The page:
◾Frequency and wavelength calculations
◾Basic modulation theory
◾Bits per second per hertz efficiency
◾Bit rate vs. symbol rate
◾Digital and analog modulation: Advantages and disadvantages

Wireless Multiple Access Methods, Applications, and Comparisons


Factors Affecting the Behavior of Radio Waves: Path Attenuation

◾Earth’s curvature
◾Fresnel Zones

Radio Propagation in a Mobile Environnent

◾Multipath fading
◾Rician, Raleigh and Nakagami fading
◾Threshold crossing rate and average fade duration
◾Delay spread
◾Scatter function, WSSUS model and SCRM model
◾Doppler shift effects
◾Coherence time and coherence bandwidth
◾Dealing with channel impairments
◾Forward error correction (FEC)
◾Channel coding theory and practice
◾Voice coding: Why do we need it?
◾Basics of voice coding and decoding
◾Waveform coders
◾Source coders (vocoders)
◾Hybrid coders

Antenna Configurations and Performance in the Context of RF Propagation Issues

◾Basic antennas: Isotropic and dipole radiators
◾Concept of antenna gain and gain references
◾Calculating and measuring antenna gain
◾Effective Radiated Power (ERP)
◾Antenna patterns and pattern features
◾How antennas achieve gain
◾Reflector techniques, array techniques
◾Families of antennas used in wireless: Architecture and characteristics
◾Collinear vertical antennas
◾Horizontal arrays: Yagis, log-periodics, etc.
◾Implications of propagation driving antenna selection
◾Multipath scattering in mobile clutter environment
◾Beamwidths and tilt considerations for base station antennas
◾Radiation patterns
◾Gain antenna types, composition and operational principles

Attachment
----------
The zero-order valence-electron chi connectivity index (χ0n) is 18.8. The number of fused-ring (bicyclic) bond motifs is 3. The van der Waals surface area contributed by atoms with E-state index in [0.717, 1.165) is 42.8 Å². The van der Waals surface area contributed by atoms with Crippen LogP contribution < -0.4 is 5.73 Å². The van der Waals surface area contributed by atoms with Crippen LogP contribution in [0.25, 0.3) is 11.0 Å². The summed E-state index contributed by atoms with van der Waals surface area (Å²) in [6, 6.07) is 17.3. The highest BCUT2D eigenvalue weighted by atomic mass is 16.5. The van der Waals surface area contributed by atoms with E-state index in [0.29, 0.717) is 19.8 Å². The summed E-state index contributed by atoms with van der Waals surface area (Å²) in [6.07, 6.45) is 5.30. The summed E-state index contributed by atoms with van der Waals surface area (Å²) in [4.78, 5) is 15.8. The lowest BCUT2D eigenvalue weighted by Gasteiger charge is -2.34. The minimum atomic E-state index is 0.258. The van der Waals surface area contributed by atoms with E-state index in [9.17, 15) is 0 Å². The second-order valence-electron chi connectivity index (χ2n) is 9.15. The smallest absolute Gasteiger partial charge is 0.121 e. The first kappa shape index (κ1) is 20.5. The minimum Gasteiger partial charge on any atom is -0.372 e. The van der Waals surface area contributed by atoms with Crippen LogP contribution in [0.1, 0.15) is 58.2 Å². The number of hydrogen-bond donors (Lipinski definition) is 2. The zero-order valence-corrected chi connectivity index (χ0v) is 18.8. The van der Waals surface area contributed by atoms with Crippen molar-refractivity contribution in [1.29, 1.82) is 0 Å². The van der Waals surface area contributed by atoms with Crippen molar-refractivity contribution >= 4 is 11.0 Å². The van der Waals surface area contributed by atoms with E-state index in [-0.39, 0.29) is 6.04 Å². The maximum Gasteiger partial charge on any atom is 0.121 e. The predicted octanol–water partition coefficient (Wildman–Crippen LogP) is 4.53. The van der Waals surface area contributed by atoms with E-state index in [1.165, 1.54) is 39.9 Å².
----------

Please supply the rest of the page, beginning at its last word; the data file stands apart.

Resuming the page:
◾Antenna gains, patterns, and selection principles
◾Antenna system testing and evaluation

Radio Propagation Models and Their Uses

◾Simple analytical models
◾General area models
◾Point-to-point models
◾Local variability models
◾The Okumura model
◾The Hata model
◾The EURO COST-231 model
◾Morphological zones
◾Walfisch-Betroni/Walfisch-Ikegami models
◾Propagation modeling tools
◾Indoor and pico-cell prediction models
◾Urban model predictions for macro, micro and pico cells

ITU-R Propagation Models and Prediction Methods

◾Terrain effects
◾Propagation over smooth earth
◾Propagation over smooth earth
◾Propagation over irregular terrain
◾Diffraction and microwave interference
◾Diffraction over irregular terrain
◾Diffraction in microwave interference (site shielding)
◾Ground and obstacles, effects of buildings, outside
◾Short-range outdoor propagation

Link Budgets

◾Understanding the link budget equation
◾Line-of-sight (LOS) path loss models
◾The Fresnel zone
◾Path loss and free space path loss
◾Antenna gain
◾Frequency considerations
◾Atmospheric, weather and rain attenuation
◾Terrain factors
◾Multipath loss
◾Rician and Raleigh fading considerations
◾Cochannel interference
◾Transmission line loss
◾A typical link budget calculation for a cellular network

Whether you are looking for general information or have a specific question, we want to help!

Request More Information

Print Friendly, PDF & Email